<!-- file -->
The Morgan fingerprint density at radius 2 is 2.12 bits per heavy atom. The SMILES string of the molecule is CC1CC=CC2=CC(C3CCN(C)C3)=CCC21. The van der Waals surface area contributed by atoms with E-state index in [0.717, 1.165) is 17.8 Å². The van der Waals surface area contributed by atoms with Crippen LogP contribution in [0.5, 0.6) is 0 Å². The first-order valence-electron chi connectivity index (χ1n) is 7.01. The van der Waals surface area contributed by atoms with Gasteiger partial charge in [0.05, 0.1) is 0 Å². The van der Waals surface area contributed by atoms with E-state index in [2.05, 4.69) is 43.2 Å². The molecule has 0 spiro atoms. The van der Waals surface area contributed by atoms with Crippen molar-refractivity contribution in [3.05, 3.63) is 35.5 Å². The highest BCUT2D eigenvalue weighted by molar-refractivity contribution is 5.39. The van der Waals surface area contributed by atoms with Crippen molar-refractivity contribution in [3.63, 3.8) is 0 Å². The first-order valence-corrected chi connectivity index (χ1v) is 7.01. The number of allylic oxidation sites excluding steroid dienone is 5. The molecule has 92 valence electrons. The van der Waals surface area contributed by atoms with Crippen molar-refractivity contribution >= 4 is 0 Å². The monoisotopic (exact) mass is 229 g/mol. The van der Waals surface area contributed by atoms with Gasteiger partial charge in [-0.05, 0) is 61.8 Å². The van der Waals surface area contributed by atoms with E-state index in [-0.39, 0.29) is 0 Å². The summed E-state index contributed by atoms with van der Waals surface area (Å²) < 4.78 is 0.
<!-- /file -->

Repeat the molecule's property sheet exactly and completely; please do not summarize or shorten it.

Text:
The Morgan fingerprint density at radius 2 is 2.12 bits per heavy atom. The SMILES string of the molecule is CC1CC=CC2=CC(C3CCN(C)C3)=CCC21. The van der Waals surface area contributed by atoms with E-state index in [0.717, 1.165) is 17.8 Å². The van der Waals surface area contributed by atoms with Crippen LogP contribution in [0.5, 0.6) is 0 Å². The first-order valence-electron chi connectivity index (χ1n) is 7.01. The van der Waals surface area contributed by atoms with Gasteiger partial charge in [0.05, 0.1) is 0 Å². The van der Waals surface area contributed by atoms with E-state index in [2.05, 4.69) is 43.2 Å². The molecule has 0 spiro atoms. The van der Waals surface area contributed by atoms with Crippen molar-refractivity contribution in [3.05, 3.63) is 35.5 Å². The highest BCUT2D eigenvalue weighted by molar-refractivity contribution is 5.39. The van der Waals surface area contributed by atoms with Crippen molar-refractivity contribution in [3.63, 3.8) is 0 Å². The first-order valence-corrected chi connectivity index (χ1v) is 7.01. The number of allylic oxidation sites excluding steroid dienone is 5. The molecule has 92 valence electrons. The van der Waals surface area contributed by atoms with Crippen molar-refractivity contribution >= 4 is 0 Å². The monoisotopic (exact) mass is 229 g/mol. The van der Waals surface area contributed by atoms with Gasteiger partial charge in [-0.05, 0) is 61.8 Å². The van der Waals surface area contributed by atoms with E-state index in [-0.39, 0.29) is 0 Å². The summed E-state index contributed by atoms with van der Waals surface area (Å²) < 4.78 is 0.